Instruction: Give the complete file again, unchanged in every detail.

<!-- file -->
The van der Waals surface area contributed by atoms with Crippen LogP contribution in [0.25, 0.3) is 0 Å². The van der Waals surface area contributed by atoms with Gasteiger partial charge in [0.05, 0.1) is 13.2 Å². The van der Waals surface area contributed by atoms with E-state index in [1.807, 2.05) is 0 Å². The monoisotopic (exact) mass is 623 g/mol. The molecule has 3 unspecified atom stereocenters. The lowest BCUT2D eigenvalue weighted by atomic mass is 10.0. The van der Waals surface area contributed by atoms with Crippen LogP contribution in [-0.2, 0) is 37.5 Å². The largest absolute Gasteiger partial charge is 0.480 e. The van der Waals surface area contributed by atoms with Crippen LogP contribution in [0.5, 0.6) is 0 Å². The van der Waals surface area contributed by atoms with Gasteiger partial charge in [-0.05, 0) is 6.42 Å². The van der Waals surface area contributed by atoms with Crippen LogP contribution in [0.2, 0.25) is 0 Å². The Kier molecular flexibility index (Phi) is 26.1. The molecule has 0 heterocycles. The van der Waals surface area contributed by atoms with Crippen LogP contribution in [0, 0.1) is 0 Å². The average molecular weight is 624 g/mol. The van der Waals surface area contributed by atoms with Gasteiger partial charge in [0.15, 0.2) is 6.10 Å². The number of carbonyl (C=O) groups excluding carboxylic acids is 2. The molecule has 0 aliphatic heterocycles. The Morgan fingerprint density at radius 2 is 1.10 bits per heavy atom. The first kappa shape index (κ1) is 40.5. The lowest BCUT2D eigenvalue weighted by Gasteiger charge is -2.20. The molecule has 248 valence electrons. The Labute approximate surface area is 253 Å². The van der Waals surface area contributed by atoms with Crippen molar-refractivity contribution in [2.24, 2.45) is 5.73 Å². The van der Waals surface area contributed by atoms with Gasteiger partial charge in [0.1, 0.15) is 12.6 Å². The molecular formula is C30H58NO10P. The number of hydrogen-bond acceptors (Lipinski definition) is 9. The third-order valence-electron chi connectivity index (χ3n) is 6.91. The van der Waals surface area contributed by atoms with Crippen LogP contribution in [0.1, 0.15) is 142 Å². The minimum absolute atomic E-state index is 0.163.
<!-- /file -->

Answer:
The van der Waals surface area contributed by atoms with Crippen LogP contribution in [0.25, 0.3) is 0 Å². The van der Waals surface area contributed by atoms with Gasteiger partial charge in [0.05, 0.1) is 13.2 Å². The van der Waals surface area contributed by atoms with E-state index in [1.807, 2.05) is 0 Å². The monoisotopic (exact) mass is 623 g/mol. The molecule has 3 unspecified atom stereocenters. The lowest BCUT2D eigenvalue weighted by atomic mass is 10.0. The van der Waals surface area contributed by atoms with Crippen LogP contribution in [-0.2, 0) is 37.5 Å². The largest absolute Gasteiger partial charge is 0.480 e. The van der Waals surface area contributed by atoms with Crippen LogP contribution in [0.5, 0.6) is 0 Å². The van der Waals surface area contributed by atoms with Gasteiger partial charge in [-0.05, 0) is 6.42 Å². The van der Waals surface area contributed by atoms with Crippen LogP contribution in [0.2, 0.25) is 0 Å². The Kier molecular flexibility index (Phi) is 26.1. The molecule has 0 heterocycles. The van der Waals surface area contributed by atoms with Crippen LogP contribution in [0, 0.1) is 0 Å². The average molecular weight is 624 g/mol. The van der Waals surface area contributed by atoms with Gasteiger partial charge in [0.15, 0.2) is 6.10 Å². The number of carbonyl (C=O) groups excluding carboxylic acids is 2. The molecule has 0 aliphatic heterocycles. The Morgan fingerprint density at radius 2 is 1.10 bits per heavy atom. The first kappa shape index (κ1) is 40.5. The lowest BCUT2D eigenvalue weighted by Gasteiger charge is -2.20. The molecule has 248 valence electrons. The Labute approximate surface area is 253 Å². The van der Waals surface area contributed by atoms with Crippen molar-refractivity contribution in [2.24, 2.45) is 5.73 Å². The van der Waals surface area contributed by atoms with Gasteiger partial charge in [0.1, 0.15) is 12.6 Å². The molecular formula is C30H58NO10P. The number of hydrogen-bond acceptors (Lipinski definition) is 9. The third-order valence-electron chi connectivity index (χ3n) is 6.91. The van der Waals surface area contributed by atoms with Crippen LogP contribution in [0.1, 0.15) is 142 Å². The minimum absolute atomic E-state index is 0.163.